Teresa of Ávila (1515-1582) describes the soul as a castle with a series of mansions through which we journey. She wrote that God’s mansion “is the center of the soul itself.” If we were to plunge into our innermost center, we would find God. The practice of contemplation or “centering” ourselves is, in essence, reconnecting with God as our center.

So how do we encounter God when God is found at our center? First, we must believe that our connection to God already exists. Our belief in connection creates connection from our side (we can never not be connected to God). Second, we quiet our minds and peer inward with our heart’s eyes, placing our consciousness at our innermost center as best we can. This inward gazing is like diving into a well, but the well is full of debris. When we encounter debris, we lay hold of it, bring it to the surface, and deal with it courageously. Otherwise, it will block our way. We find God by peeling away ourselves. God is hidden treasure (Matthew 13:44) buried in the center of our souls, and we can find God when we tear away the onionskin layers of self.

If we persevere in clearing this well of its clutter, we’ll discover that the water of this inner well—the water in which we’re swimming—is God. We’ll find ourselves floating in God, encompassed by love. In a wonderful reversal, soul is now wrapped in God, and God moves to the outside as described in John 7:37: From our “innermost being will flow rivers of living water,” which is God’s self-spilling out into our life and into the lives of those we touch.

Oh to have this absolute sense of God’s dwelling within and also beyond. This is surely our destiny or as it says in the reading from the Book of Wisdom:

 I reckoned no priceless stone to be her peer, for compared with her, all gold is a pinch of sand, and beside her silver ranks as mud.

As sharers in God’s divine nature and God’s plan for creation, I attended the Living the Change documentary film at Adamstown Uniting Church on Sunday afternoon. This documentary explores solutions to the global crises we face today – solutions any one of us can be a part of – through the inspiring stories of people pioneering change in their own lives, and in their communities, in order to live in a sustainable and regenerative way. It was an inspirational documentary which has left me with further deep pondering. I was disappointed that so few people attended because of the powerful nature of what was presented. The film was produced by Charles Eisenstein whose philosophy is worth exploring, as it seems to fit into our understanding of the unifying principle we call love. He speaks of being in a space between stories, of being on a mission of healing, and of the emergence of a new story on this earth, beyond separation. I will explore this in more detail in future messages, because it seems to align with the question that is being asked for our Plenary Council – What do you think God is asking of us in Australia at this time?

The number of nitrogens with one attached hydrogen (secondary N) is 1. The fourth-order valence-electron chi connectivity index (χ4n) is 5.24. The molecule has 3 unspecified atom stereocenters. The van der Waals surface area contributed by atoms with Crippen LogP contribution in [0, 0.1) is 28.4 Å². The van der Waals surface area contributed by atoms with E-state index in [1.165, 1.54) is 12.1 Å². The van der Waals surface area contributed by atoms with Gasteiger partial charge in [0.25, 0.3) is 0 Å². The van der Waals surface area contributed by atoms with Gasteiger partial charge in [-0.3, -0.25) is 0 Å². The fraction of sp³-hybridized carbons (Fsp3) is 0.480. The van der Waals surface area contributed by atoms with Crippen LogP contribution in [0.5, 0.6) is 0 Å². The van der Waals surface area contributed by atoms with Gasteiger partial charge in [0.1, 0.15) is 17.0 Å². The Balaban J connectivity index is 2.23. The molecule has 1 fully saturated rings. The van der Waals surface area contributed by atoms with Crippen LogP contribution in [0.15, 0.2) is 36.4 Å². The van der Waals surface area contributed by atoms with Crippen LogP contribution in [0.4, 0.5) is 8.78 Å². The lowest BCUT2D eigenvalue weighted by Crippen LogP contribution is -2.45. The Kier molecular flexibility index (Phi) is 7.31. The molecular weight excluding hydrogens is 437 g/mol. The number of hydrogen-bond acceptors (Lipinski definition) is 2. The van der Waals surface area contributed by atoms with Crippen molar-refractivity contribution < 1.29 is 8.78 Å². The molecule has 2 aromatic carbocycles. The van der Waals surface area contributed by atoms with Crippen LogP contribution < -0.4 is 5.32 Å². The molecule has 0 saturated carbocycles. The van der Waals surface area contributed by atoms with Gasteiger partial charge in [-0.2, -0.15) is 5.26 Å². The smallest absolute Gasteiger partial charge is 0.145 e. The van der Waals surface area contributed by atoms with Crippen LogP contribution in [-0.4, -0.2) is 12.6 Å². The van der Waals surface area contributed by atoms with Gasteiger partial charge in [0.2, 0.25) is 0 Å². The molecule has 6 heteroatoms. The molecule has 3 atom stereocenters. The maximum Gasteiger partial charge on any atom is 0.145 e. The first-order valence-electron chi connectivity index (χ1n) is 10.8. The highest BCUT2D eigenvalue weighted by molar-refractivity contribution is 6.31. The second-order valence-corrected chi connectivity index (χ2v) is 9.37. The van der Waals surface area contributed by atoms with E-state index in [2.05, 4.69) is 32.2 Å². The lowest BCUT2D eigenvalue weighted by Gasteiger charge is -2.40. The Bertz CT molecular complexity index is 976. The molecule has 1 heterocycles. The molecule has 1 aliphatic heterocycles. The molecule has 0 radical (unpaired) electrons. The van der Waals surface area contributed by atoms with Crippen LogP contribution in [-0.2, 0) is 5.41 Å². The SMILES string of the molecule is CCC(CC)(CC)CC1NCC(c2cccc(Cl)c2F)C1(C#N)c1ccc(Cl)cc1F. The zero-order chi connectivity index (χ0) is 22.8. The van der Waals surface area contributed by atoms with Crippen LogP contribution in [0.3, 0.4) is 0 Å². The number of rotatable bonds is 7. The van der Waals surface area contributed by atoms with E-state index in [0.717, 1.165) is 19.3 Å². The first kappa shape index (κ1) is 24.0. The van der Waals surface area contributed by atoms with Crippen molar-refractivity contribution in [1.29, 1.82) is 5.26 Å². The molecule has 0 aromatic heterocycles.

I finish this week’s message with one of the verses from The Summons by John L Bell which was sung at Mass on Sunday:

Will you love the ‘you’ you hide
If I but call your name?
Will you quell the fear inside
And never be the same?
Will you use the faith you’ve found
To reshape the world around
Through my sight and touch and sound 
In you and you in me?

I just wish we were able to get the depth of our message of life, love and living out there – being disciples, teaching disciples and growing disciples.

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Teresa Brierley Image
Teresa Brierley

Teresa Brierley is Director Pastoral Ministries of the Catholic Diocese of Maitland-Newcastle.